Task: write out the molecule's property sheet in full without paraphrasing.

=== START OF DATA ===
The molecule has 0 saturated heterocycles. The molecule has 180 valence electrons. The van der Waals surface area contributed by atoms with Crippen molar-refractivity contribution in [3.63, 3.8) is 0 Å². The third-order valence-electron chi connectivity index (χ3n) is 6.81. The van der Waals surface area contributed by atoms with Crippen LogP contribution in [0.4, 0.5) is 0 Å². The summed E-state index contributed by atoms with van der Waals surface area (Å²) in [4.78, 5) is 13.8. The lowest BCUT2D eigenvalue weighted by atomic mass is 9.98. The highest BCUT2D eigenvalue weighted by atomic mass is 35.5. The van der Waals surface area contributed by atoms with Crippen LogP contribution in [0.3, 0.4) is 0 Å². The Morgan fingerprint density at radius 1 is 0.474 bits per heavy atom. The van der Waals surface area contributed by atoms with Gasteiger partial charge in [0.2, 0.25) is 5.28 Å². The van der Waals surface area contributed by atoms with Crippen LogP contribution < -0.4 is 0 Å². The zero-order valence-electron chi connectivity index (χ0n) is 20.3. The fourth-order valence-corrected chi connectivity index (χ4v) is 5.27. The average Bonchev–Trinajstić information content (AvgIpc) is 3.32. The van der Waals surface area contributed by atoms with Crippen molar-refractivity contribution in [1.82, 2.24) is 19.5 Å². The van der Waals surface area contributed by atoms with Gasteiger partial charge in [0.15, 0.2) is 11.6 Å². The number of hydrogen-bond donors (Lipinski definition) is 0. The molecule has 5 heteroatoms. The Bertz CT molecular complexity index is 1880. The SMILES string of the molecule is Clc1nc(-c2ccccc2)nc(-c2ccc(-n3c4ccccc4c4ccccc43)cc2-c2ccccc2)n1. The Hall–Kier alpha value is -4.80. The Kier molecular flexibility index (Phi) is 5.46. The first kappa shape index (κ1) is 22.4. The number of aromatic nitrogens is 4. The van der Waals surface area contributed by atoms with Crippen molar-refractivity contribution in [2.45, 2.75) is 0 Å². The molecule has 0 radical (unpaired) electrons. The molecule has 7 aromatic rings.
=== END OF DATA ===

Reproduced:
The molecule has 0 saturated heterocycles. The molecule has 180 valence electrons. The van der Waals surface area contributed by atoms with Crippen molar-refractivity contribution in [3.63, 3.8) is 0 Å². The third-order valence-electron chi connectivity index (χ3n) is 6.81. The van der Waals surface area contributed by atoms with Crippen LogP contribution in [0.4, 0.5) is 0 Å². The summed E-state index contributed by atoms with van der Waals surface area (Å²) in [4.78, 5) is 13.8. The lowest BCUT2D eigenvalue weighted by atomic mass is 9.98. The highest BCUT2D eigenvalue weighted by atomic mass is 35.5. The van der Waals surface area contributed by atoms with Crippen LogP contribution in [0.3, 0.4) is 0 Å². The Morgan fingerprint density at radius 1 is 0.474 bits per heavy atom. The van der Waals surface area contributed by atoms with Gasteiger partial charge in [0.2, 0.25) is 5.28 Å². The van der Waals surface area contributed by atoms with Crippen LogP contribution < -0.4 is 0 Å². The zero-order valence-electron chi connectivity index (χ0n) is 20.3. The fourth-order valence-corrected chi connectivity index (χ4v) is 5.27. The average Bonchev–Trinajstić information content (AvgIpc) is 3.32. The van der Waals surface area contributed by atoms with Crippen molar-refractivity contribution in [1.82, 2.24) is 19.5 Å². The van der Waals surface area contributed by atoms with Gasteiger partial charge in [0.15, 0.2) is 11.6 Å². The number of hydrogen-bond donors (Lipinski definition) is 0. The molecule has 5 heteroatoms. The Bertz CT molecular complexity index is 1880. The SMILES string of the molecule is Clc1nc(-c2ccccc2)nc(-c2ccc(-n3c4ccccc4c4ccccc43)cc2-c2ccccc2)n1. The Hall–Kier alpha value is -4.80. The Kier molecular flexibility index (Phi) is 5.46. The first kappa shape index (κ1) is 22.4. The number of aromatic nitrogens is 4. The van der Waals surface area contributed by atoms with Crippen molar-refractivity contribution in [2.45, 2.75) is 0 Å². The molecule has 0 radical (unpaired) electrons. The molecule has 7 aromatic rings.